Film-making used to be a man's business. Men made films about men watching women - something like that. In 1975, film scholar Laura Mulvey launched the famous notion of 'The Male Gaze'. Last year, it resurfaced in the heated debate surrounding La vie d'Adèle, that wonderful film by Abdellatif Kechiche (male) about a lesbian love affair. So how about before?
IDFA has this year's counterpart, the Female Gaze, made the main theme. In other words, do women look at the world differently? Do they make different documentaries than men? Fifteen women documentary directors put together a film programme. On Saturday, I attended an afternoon of speakers and debate on the theme. Here nine notes.
1. Does this Female Gaze even exist?
Doubt prevails. Leading documentary filmmaker Kim Longinotto (Divorce Iranian Style), who specialises in women's stories, once saw the passionate Swedish teen film Fucking Åmål. She was convinced that a woman must have made it. But Lukas Moodysson is a man. A style of documentary making with keywords like open-minded, observant, empathetic etc could possibly be called female. But many men make such films too.
2. Jane Campion
Side note. On this subject, I am always reminded of the roundtable discussion in Berlin with Jane Campion and her co-screenwriter Gerard Lee about the miniseries Top of the Lake. They agreed that Jane wrote the best male roles, and Gerard the best female characters.
Back to Kim Longinotto. Sometimes a female filmmaker gets in somewhere more easily than a man. Longinotto once filmed in southern India in a village in women's homes - where a man might probably not have had access. Barbara Kopple suspects that in making Harlan County U.S.A., she won the trust of the striking miners more quickly as a woman.
4. More concrete key questions
That female gaze may be rather elusive, but other aspects are more concrete. How strongly are women represented in the film industry? How often are women's stories featured in documentaries? How is access to funding?
IDFA has adapted its own programming of the past decade to comprehensive statistical survey subdued. Of the films submitted to the festival, just over a third had been made by a woman. This is almost equal to the female share in the final programming. That ratio of 1 woman to 2 men has remained remarkably stable over the past decade. This as far as documentaries are concerned. In the US feature film industry, the ratio is much more skewed. Of the directors of Hollywood's top 250 in 2013, only 6% were women.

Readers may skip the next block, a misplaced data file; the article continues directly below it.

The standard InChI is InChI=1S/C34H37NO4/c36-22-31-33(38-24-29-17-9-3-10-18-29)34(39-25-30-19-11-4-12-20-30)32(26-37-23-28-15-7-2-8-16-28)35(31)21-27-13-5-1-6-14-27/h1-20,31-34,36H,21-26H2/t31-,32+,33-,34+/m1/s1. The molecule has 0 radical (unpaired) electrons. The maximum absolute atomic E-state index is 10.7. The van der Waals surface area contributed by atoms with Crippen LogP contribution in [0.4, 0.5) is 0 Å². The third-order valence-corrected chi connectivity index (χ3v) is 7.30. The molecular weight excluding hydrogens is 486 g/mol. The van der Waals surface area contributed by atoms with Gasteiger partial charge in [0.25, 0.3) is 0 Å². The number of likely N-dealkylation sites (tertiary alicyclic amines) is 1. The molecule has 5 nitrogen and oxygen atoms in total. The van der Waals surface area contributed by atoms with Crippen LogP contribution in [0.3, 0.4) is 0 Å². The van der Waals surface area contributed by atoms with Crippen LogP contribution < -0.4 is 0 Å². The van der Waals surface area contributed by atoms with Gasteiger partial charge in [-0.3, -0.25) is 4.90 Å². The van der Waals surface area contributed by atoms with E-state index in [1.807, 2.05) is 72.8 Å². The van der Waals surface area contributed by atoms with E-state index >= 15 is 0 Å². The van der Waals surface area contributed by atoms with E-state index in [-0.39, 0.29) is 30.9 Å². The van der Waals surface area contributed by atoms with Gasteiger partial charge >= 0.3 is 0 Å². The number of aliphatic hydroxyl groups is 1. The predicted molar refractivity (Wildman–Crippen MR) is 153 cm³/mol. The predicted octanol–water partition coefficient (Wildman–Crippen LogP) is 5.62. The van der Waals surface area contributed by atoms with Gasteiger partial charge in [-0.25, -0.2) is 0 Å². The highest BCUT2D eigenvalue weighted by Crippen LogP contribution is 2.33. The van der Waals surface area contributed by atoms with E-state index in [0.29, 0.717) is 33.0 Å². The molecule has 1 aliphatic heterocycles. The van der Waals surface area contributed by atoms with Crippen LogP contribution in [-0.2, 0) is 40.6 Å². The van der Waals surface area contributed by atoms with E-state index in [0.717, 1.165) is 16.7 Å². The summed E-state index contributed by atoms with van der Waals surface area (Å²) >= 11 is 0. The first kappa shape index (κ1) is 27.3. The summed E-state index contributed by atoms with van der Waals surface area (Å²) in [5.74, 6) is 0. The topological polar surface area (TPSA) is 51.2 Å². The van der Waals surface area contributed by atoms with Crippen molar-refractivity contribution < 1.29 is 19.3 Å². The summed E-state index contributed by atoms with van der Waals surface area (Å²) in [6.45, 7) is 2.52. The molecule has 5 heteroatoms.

The Netherlands does not come off so badly at all. In the Dutch documentary competition at IDFA, 52% of the makers are women. In the Kids & Docs section it is even 69%. There, the 'male gaze' may well come to the fore a bit more, as one festival representative noted.
Should IDFA enforce a 50-50 split in programming? That is going too far for many. Important though: ensure equal distribution among programmers, juries etc. It turns out that male juries do choose a male winner slightly more often than a jury with a majority of women. Someone also notes that it is not just about the male-female ratio. The diversity of perspectives should simply be as broad as possible. Consider cultural backgrounds too, for example.
Why is the proportion of women among documentary filmmakers relatively high? Because those films are cheaper. The more expensive the production, the more often a man is at the helm. Could it be that when it comes to bringing in funds, women are less inclined to speak highly of their production? Kim Longinotto once gave the honest answer that she did not yet know whether her film was going to be fantastic, which earned her furious looks from the producer. The Swedish film fund deliberately distributes money equally between male and female creators. In the Netherlands, this is not an official policy, but it is monitored, according to an employee.
9. But, can it be seen now?
Finnish filmmaker Pirjo Honkasalo (The 3 Rooms of Melancholia) was recently a juror at a festival. Before the credits came on screen, she tried to guess whether the maker was a man or a woman. She got everything right.